Sheikh Mohammed bin Rashid Al Maktoum, the ruler of Dubai and one of the world’s richest men, has written a furious poem denouncing treachery and betrayal after his wife, Princess Haya bint Al Hussein, the daughter of the late King of Jordan and sister of the present king, secretly fled to Europe with their son Zayed, 7, and daughter Al Jalila, 11.
Haya is believed to have initially sought asylum in Germany, and sources say her application has been approved in principle.
However, she is also said to be seeking sanctuary in the U.K., with sources telling The Daily Beast her preference is to live in London, where she is currently said to be residing at a secret location.
The flight of Haya will inevitably draw comparisons with the failed attempt by bin Rashid’s daughter, Princess Shiekha Latifa, to flee Dubai last year. Latifa tried to get out, but was intercepted at sea off India and returned the United Arab Emirates. She had previously recorded a YouTube video in which she criticized her father and the restrictions she lived under.
Haya was criticized after she helped Dubai spin the Latifa story, appearing alongside former Irish President Mary Robinson and a dazed and listless Latifa after her capture to show she was unharmed.
Bin Rashid, 69, is known as a poet in his native land and frequently marks great occasions of state, and family events such as weddings, in verse.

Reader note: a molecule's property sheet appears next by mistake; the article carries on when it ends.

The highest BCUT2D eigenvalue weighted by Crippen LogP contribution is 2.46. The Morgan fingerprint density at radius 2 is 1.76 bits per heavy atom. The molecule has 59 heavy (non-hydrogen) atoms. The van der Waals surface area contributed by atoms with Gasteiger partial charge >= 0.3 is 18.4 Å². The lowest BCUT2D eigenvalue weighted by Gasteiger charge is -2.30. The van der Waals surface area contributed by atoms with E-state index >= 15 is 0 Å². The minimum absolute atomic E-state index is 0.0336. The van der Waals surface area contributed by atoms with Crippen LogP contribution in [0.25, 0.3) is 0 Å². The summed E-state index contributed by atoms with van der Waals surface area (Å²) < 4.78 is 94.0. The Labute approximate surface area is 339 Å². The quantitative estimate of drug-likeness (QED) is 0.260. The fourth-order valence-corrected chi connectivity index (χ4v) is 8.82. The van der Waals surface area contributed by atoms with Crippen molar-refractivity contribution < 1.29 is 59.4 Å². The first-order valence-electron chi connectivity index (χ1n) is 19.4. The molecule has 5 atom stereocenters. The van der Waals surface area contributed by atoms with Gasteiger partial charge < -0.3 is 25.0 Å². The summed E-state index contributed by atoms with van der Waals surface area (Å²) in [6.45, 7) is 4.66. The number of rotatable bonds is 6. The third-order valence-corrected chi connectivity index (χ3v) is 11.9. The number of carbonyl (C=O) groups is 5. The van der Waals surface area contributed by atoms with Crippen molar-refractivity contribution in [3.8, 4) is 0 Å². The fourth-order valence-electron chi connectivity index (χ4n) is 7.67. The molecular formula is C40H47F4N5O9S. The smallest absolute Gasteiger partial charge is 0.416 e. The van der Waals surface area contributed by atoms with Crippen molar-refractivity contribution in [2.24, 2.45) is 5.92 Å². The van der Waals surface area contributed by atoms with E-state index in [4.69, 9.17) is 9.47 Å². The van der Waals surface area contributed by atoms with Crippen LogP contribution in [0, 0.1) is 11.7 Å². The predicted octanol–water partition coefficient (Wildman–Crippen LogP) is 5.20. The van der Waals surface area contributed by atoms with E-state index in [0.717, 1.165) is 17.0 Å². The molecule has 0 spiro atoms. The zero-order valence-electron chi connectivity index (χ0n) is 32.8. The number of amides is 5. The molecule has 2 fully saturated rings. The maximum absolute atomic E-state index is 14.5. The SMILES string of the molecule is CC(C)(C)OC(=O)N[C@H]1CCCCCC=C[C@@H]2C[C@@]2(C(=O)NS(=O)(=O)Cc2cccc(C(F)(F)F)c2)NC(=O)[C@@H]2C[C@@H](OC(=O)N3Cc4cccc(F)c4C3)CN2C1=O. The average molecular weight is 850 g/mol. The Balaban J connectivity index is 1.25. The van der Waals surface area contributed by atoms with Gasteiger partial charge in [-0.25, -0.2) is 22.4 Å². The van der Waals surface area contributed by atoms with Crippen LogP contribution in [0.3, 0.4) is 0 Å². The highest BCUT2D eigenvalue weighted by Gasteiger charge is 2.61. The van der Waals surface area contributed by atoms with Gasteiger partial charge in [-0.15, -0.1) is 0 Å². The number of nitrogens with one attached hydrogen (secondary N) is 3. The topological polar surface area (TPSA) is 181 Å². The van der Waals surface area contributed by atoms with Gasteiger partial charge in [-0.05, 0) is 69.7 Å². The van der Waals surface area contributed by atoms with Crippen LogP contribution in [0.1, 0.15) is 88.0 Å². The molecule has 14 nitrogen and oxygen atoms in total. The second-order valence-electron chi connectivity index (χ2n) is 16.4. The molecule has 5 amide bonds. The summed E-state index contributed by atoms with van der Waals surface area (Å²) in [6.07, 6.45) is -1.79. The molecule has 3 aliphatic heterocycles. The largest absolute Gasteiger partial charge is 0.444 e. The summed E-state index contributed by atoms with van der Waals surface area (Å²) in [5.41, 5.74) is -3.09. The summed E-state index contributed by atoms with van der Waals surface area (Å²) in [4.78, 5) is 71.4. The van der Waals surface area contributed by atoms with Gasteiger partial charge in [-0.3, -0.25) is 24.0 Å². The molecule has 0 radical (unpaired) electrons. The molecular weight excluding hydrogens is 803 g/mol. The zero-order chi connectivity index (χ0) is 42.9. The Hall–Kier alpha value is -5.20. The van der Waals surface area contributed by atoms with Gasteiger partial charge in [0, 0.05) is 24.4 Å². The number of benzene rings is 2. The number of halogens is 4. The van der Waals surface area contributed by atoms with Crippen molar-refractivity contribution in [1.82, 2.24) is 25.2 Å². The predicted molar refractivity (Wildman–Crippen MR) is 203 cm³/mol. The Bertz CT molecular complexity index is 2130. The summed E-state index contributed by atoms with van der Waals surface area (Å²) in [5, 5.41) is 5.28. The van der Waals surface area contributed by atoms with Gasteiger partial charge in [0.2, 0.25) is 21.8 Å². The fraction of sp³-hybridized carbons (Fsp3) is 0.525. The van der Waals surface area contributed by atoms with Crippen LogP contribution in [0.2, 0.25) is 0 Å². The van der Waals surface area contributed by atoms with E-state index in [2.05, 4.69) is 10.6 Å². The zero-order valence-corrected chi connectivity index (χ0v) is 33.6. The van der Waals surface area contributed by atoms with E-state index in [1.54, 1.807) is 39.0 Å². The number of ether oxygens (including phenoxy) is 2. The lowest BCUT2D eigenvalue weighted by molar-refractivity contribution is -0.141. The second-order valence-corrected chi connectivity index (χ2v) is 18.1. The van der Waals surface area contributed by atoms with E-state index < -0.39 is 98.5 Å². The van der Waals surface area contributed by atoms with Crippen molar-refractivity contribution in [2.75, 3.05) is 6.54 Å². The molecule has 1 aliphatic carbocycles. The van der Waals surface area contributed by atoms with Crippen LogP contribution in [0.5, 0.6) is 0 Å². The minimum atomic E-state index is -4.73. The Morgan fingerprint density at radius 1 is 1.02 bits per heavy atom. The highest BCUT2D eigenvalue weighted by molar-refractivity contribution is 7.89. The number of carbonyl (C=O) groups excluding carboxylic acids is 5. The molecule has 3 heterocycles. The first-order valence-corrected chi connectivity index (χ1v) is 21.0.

Although his poetic skills have often been the subject of private derision, few in the UAE’s closeted world have ever dared to criticize his musings.
The new poem, which appears to have been written by the prince in outrage at his wife’s decision to abscond with their son and daughter is particularly awful, even by his standards.
Entitled “You Lived and You Died,” the poem is a furious meditation on betrayal, in which the poet accuses the unnamed subject:
“You betrayer, you betrayed the most precious trust, and your game has been revealed.
“Your days of lying are over and it doesn’t matter what we were and what you are.”
Appropriately given his obsession with horses ( bin Rashid is the founder of Godolphin, the world’s biggest and most powerful horse breeding and racing conglomerate), the verse is rich in equine imagery, with Rashid writing in one section: “You let the reins on your horse go free.”
The poem concludes with a dramatic denunciation: “You no longer have any place with me/ Go to who you have been busy with!/ And let this be good for you; I don’t care if you live or you die.”
Asked if the poem sounded as bad in Arabic as it did in translation, a source told The Daily Beast: “It’s actually worse.”
Sources say bin Rashid was encouraged by his eldest sons to write the poem, which was shared initially in an Insatgram post by a trusted and senior adviser and has since swept around Arabic-language social networks. These sons are the product of his marriage to his first and senior wife, and they are reported to hold great animosity toward Haya, as bin Rashid more or less abandoned his senior wives when he married Haya (he has at least five and possibly as many as seven wives and acknowledges 23 children).